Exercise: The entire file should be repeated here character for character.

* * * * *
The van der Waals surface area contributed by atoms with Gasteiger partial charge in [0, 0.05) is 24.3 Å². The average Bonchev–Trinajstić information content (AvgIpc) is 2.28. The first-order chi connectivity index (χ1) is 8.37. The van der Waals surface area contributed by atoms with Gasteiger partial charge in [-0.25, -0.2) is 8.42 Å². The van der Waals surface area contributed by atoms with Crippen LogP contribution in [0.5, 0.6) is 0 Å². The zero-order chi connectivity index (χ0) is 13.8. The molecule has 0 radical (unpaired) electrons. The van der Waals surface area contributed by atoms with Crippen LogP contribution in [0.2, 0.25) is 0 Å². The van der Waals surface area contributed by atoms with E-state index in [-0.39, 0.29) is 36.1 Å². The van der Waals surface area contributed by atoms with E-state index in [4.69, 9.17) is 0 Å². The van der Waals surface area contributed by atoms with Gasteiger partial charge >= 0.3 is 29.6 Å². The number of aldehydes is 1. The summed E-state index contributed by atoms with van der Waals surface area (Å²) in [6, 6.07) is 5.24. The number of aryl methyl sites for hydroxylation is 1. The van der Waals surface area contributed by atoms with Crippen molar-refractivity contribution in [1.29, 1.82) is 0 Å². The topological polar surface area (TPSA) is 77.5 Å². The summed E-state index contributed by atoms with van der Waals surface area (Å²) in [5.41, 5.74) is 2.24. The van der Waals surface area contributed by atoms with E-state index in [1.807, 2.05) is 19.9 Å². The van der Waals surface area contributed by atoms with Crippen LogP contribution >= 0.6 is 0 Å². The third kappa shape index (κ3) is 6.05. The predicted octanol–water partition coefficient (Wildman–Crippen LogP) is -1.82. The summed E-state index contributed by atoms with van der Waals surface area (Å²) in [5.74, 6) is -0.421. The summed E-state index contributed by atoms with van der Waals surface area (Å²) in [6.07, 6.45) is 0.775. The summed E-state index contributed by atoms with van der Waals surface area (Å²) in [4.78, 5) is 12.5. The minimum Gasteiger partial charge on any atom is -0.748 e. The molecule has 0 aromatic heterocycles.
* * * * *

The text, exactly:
The van der Waals surface area contributed by atoms with Gasteiger partial charge in [0, 0.05) is 24.3 Å². The average Bonchev–Trinajstić information content (AvgIpc) is 2.28. The first-order chi connectivity index (χ1) is 8.37. The van der Waals surface area contributed by atoms with Gasteiger partial charge in [-0.25, -0.2) is 8.42 Å². The van der Waals surface area contributed by atoms with Crippen LogP contribution in [0.5, 0.6) is 0 Å². The zero-order chi connectivity index (χ0) is 13.8. The molecule has 0 radical (unpaired) electrons. The van der Waals surface area contributed by atoms with Crippen LogP contribution in [0.2, 0.25) is 0 Å². The van der Waals surface area contributed by atoms with E-state index in [-0.39, 0.29) is 36.1 Å². The van der Waals surface area contributed by atoms with E-state index in [4.69, 9.17) is 0 Å². The van der Waals surface area contributed by atoms with Gasteiger partial charge >= 0.3 is 29.6 Å². The number of aldehydes is 1. The summed E-state index contributed by atoms with van der Waals surface area (Å²) in [6, 6.07) is 5.24. The number of aryl methyl sites for hydroxylation is 1. The van der Waals surface area contributed by atoms with Crippen molar-refractivity contribution in [1.29, 1.82) is 0 Å². The topological polar surface area (TPSA) is 77.5 Å². The summed E-state index contributed by atoms with van der Waals surface area (Å²) in [5.41, 5.74) is 2.24. The van der Waals surface area contributed by atoms with E-state index in [1.807, 2.05) is 19.9 Å². The van der Waals surface area contributed by atoms with Crippen LogP contribution >= 0.6 is 0 Å². The third kappa shape index (κ3) is 6.05. The predicted octanol–water partition coefficient (Wildman–Crippen LogP) is -1.82. The summed E-state index contributed by atoms with van der Waals surface area (Å²) in [5.74, 6) is -0.421. The summed E-state index contributed by atoms with van der Waals surface area (Å²) in [6.07, 6.45) is 0.775. The summed E-state index contributed by atoms with van der Waals surface area (Å²) in [4.78, 5) is 12.5. The minimum Gasteiger partial charge on any atom is -0.748 e. The molecule has 0 aromatic heterocycles.